A ringing alarm clock shaped like a pill

Wanted: A Pill Bottle That Squawks and Talks

My system for refilling pills isn’t much of a system at all: When a bottle is low, I remove it from the pill bag and place it on a windowsill, counter, or table (either dining room or kitchen, whichever is less messy). It’s my way of reminding myself that I need a refill. Sometimes I wait so that I have more than one.

You would think that I was protecting my fingers from getting over-tired if I called more than once. It’s not very hard. I don’t even need to talk to anyone. I just follow the prompts.

Sometimes I cut it too close

Sometimes, though, I cut it a little too close. Usually, it’s not a problem, because the staff at my pharmacy will give me a couple of pills to get by if the refill isn’t ready. But as is the case with pain, it’s better to keep ahead of it than all of a sudden finding yourself in trouble. (By keeping ahead of the pain, I mean taking your pain meds on time instead of waiting for them to wear off, by the way.)

The other day, I eyed my bottle of gabapentin on the windowsill as though waiting for it to say, “Refill me, refill me,” and I thought of a great invention to bring to Shark Tank. It would be a pill bottle that emits an annoying noise when it has been on low for too long. Think of the noise that your car makes when you fail to buckle your seatbelt. The pill bottle would stop making the noise only when you refilled it.

If Mark Cuban or another Shark (i.e. judge) asked why that was important, I would tell the story of the time I let my gabapentin run out. It doesn’t matter for some pills, such as the folic acid that I take, but it really matters for the gabapentin that I take for my neuropathy.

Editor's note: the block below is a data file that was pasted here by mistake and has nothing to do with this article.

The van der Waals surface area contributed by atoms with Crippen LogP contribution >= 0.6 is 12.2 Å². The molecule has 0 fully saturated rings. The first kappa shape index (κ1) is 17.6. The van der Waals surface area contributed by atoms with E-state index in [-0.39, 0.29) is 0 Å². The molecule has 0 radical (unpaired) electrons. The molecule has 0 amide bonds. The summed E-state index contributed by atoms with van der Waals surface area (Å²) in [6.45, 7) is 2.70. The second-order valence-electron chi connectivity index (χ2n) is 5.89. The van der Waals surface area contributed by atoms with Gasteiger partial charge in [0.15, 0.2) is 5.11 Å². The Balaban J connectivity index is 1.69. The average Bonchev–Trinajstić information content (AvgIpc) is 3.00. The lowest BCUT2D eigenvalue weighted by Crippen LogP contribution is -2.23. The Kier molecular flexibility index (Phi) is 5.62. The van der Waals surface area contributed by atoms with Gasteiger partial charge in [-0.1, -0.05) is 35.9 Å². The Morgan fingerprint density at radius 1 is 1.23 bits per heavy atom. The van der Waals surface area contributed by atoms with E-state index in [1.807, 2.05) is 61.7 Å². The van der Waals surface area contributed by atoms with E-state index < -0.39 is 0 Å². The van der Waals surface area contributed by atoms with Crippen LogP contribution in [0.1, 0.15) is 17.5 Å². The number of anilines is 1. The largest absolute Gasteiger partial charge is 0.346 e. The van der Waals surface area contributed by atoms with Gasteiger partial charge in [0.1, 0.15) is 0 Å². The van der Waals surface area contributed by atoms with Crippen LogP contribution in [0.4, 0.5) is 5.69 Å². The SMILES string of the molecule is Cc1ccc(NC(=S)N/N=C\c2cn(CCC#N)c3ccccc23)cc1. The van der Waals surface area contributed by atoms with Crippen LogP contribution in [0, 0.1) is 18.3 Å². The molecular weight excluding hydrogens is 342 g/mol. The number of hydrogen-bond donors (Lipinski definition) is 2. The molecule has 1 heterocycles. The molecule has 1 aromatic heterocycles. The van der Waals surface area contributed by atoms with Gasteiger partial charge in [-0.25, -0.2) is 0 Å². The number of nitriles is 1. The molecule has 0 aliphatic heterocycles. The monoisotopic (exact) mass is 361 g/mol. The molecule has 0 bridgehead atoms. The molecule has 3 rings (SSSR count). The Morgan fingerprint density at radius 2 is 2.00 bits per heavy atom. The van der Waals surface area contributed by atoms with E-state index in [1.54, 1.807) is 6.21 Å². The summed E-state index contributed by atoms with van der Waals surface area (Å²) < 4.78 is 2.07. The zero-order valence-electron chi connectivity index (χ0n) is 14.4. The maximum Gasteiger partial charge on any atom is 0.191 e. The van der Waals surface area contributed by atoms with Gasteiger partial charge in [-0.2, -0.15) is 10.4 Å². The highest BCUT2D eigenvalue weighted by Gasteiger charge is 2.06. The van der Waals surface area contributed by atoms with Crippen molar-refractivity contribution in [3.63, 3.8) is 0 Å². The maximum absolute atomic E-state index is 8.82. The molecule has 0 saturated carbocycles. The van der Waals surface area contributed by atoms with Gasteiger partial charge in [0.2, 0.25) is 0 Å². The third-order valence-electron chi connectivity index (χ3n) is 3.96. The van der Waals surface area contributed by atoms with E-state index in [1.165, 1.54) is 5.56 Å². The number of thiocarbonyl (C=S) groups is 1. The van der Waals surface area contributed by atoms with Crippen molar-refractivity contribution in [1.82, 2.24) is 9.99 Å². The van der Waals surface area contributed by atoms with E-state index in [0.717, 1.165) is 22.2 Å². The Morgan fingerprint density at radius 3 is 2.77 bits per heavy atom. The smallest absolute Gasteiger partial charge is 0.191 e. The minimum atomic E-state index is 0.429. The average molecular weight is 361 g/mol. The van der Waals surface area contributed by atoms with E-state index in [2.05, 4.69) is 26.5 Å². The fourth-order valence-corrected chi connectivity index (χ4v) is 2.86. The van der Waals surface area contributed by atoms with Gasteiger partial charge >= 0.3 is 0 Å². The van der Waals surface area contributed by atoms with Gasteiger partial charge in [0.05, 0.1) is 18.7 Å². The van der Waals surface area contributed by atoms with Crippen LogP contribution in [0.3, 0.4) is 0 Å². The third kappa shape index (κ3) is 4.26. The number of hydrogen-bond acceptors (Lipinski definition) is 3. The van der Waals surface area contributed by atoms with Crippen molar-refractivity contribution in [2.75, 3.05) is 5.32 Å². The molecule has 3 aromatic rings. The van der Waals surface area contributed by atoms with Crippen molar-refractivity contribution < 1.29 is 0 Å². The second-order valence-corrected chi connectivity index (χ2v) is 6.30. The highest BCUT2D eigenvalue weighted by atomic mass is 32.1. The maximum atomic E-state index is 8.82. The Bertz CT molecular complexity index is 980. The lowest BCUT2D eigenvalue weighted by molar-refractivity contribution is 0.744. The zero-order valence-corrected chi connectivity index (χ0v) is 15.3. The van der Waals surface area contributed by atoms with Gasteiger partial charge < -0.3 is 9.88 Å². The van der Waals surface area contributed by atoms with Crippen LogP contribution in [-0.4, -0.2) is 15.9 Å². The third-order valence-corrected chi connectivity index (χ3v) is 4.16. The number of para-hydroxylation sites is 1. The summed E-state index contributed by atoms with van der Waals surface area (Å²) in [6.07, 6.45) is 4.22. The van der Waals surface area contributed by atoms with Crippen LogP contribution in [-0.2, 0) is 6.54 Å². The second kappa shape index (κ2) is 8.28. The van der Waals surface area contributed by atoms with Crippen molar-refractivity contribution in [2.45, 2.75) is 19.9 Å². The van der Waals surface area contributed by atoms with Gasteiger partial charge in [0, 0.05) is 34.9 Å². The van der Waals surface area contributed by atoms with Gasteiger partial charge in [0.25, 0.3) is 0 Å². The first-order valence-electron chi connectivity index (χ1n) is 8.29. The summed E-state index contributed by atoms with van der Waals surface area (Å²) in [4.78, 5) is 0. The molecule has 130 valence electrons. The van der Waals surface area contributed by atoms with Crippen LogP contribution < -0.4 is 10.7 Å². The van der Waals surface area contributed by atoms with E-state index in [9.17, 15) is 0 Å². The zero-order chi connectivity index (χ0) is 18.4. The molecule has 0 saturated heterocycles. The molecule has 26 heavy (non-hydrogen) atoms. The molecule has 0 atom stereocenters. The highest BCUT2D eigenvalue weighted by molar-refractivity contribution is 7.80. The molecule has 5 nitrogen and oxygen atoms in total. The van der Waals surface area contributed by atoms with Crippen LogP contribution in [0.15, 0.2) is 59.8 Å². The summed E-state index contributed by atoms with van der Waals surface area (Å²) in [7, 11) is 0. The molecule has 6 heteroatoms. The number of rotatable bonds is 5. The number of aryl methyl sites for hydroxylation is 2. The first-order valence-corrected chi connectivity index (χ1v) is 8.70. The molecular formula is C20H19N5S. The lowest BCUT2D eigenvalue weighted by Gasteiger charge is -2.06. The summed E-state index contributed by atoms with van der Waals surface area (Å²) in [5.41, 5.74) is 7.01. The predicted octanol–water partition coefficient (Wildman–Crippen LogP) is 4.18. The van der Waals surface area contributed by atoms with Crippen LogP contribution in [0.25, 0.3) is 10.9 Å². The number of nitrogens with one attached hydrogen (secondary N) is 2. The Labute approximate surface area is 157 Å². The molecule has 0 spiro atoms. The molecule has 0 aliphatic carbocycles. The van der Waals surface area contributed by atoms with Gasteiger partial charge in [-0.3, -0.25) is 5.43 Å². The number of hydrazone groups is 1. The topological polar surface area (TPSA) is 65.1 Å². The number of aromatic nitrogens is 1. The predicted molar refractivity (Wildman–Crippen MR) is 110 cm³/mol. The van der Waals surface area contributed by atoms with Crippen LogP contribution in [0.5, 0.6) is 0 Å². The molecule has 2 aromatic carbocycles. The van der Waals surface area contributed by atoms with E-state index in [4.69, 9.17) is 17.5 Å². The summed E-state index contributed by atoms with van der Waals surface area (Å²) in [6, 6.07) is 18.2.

Running into trouble

I didn’t know how much it mattered until I ran into trouble one night.

My feet were not tingling as much as usual, so I thought it was OK to wait a day to refill it. Then a day turned into two. On the evening of the second day, a strange, sickening feeling came over me. My head and stomach started to hurt. I got suddenly really depressed. I have no idea why it occurred to me to look up “gabapentin withdrawal symptoms.”

But sure enough, that’s what it was. The primary withdrawal symptoms are:1

  • Anxiety
  • Agitation
  • Insomnia
  • Fatigue
  • Restlessness
  • Irritability
  • Dizziness
  • Headache
  • Sensitivity to light
  • Sweating
  • Irregular heartbeat
  • Nausea
  • Pain

It’s a good thing that I caught it before it got worse.

It was about 10 at night. My pharmacy was closed. I paged my doctor. He didn’t sound happy, but he said he would call it into the nearby CVS. I practically had to drag myself over there. At the counter, I had to prop myself up. I got the pills, took a dose, and started to feel better.

American Addiction Centers states, “Experts recommend gradually smaller doses of gabapentin to safely and comfortably wean a person off the medication. Such tapering schedules are commonly used with medications like gabapentin that have the potential to produce adverse withdrawal effects when being discontinued.”

The morals of the story are: Get your refills on time, and don’t suddenly stop taking your medications.

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